Best Show About Time and Space 2015 | Tobias Fike | Best of Denver® | Best Restaurants, Bars, Clubs, Music and Stores in Denver | Westword

Tobias Fike is best known for performance-based videos and photos done with collaborator Matthew Harris, but for the elegant meta-modernist Tobias Fike: Then and now and then, Fike focused on himself and his place in the universe. In the sculpture "My Own Night," for instance, a cube covered in sheets of black fiberboard was pierced with tiny holes through which points of light shone in an arrangement that corresponded to the position of the stars in the sky over his birthplace on the night he was born. The showstopper was "Accumulation," a pyramid of internally lit open cardboard boxes which were also pierced, reflecting stars that are 38 light-years away — Fike's age. The conflation of the personal and the universal made this show very smart, but it was Fike's eye for formal elegance that made it great.

Paper provides the base for watercolors, drawings and pastels, and it's a key component of collages. For Cecily Cullen, the creative director at Metropolitan State University's Center for Visual Art, it also works for sculptures and bas-reliefs. In the ambitious Paper Work, Cullen welcomed many artists who work with paper, including Melissa Jay Craig, Jennifer Ghormley, Anne Hallam, Bovey Lee, Diane Martonis, Dawn McFadden, Mia Pearlman, Susan Porteous and Liz Miller. Though everything was breathtaking, especially given the meticulous craft skills necessary to manipulate the fragile material, it was Miller who created the exhibit's tour de force, a room-sized installation called "Splendiferous Jungle Warfare" that was made especially for the show.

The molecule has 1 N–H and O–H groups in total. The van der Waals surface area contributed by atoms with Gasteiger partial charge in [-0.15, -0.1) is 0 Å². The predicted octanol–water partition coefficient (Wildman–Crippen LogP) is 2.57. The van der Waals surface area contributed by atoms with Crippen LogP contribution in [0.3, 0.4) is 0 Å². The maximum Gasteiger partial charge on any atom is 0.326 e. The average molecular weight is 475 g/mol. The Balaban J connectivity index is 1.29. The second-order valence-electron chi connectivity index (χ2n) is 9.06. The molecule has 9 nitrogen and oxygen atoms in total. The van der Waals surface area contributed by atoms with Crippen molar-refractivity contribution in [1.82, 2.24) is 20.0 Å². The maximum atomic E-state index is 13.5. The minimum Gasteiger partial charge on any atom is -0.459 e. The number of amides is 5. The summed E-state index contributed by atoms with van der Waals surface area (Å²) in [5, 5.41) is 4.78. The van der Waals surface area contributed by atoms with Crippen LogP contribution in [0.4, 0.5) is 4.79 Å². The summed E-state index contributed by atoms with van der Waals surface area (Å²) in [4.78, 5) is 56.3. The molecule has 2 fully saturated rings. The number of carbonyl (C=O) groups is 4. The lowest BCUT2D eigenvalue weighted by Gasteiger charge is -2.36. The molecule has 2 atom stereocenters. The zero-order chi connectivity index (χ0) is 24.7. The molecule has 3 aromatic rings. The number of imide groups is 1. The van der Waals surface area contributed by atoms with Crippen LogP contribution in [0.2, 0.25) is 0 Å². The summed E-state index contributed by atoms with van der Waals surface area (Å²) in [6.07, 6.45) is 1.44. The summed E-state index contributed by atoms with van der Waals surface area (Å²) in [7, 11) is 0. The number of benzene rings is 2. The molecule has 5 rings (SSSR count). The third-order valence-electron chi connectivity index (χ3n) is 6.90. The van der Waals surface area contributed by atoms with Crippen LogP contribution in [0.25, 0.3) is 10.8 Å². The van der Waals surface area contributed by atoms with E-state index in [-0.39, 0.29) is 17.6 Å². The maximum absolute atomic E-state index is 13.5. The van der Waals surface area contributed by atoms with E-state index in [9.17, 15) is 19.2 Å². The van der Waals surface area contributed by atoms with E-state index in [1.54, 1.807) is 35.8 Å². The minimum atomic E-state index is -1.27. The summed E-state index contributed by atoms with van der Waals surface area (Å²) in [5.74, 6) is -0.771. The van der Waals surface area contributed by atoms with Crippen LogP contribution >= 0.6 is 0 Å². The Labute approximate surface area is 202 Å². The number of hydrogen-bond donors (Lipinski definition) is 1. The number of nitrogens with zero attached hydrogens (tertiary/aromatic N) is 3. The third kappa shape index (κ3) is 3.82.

Brandon Marshall

Trees, shrubs, bushes, flowers and cacti have always been the true stars of the Denver Botanic Gardens, but the institution added sculpture shows a few years ago — and the idea has allowed for one triumph after another. This past year it was Chihuly, featuring monumental art-glass installations by Dale Chihuly, the internationally famous glass artist. Each work was made up of hundreds of separate blown-glass elements; the resulting compositions found the perfect foils in the DBG's 24 acres of foliage and water features. The show attracted more than a million visitors, setting an attendance record for the DBG. The cherry on top was the announcement before the show closed that Robert and Judi Newman and the Kemper family had come up with about $1 million to purchase "Icicle Tower — 'Colorado,'" an eleven-foot-tall tower rising from the pond behind the historic Waring House. The piece comprises some 700 glass spikes in red, orange and yellow — inspired, Chihuly says, by Colorado's famous sunsets.

Courtesy Denver Art Museum

Royalty, movie stars and the fabulously wealthy are good for something: jewelry. That fact was highlighted in Brilliant: Cartier in the 20th Century, which featured exquisitely beautiful things like ruby-encrusted clocks and diamond-encrusted tiaras among a raft of other luxurious bibelots made by Cartier. The remarkable show was organized under the direction of the DAM's Margaret Young-Sanchez, who relied on her lifelong love of jewelry, her familiarity with the exhibition of artifacts, and a special relationship with the Cartier Foundation. Made up of 200 objects, Brilliant was something of a visual marathon. The key revelation of the show was not that people of means love jewelry — we knew that — but rather that Cartier was often on the cutting edge of vanguard design, something Young-Sanchez underscored in her picks.

Photographer Suzanne Heintz and her too-perfect mannequin family, including husband Chauncey and daughter Mary Margaret, have been the subjects of an ongoing project called Life Once Removed for fifteen years. Somehow, Heintz's ideal family has a way of always falling to pieces, as it did last summer at a failed wedding ceremony caught on camera; more recently, things got hinky during an awkward holiday shopping spree, which Heintz both videotaped and shot for a one-of-a-kind Christmas card, wherein the family walks by a shop window decorated for the holidays with mannequins that look disturbingly like themselves.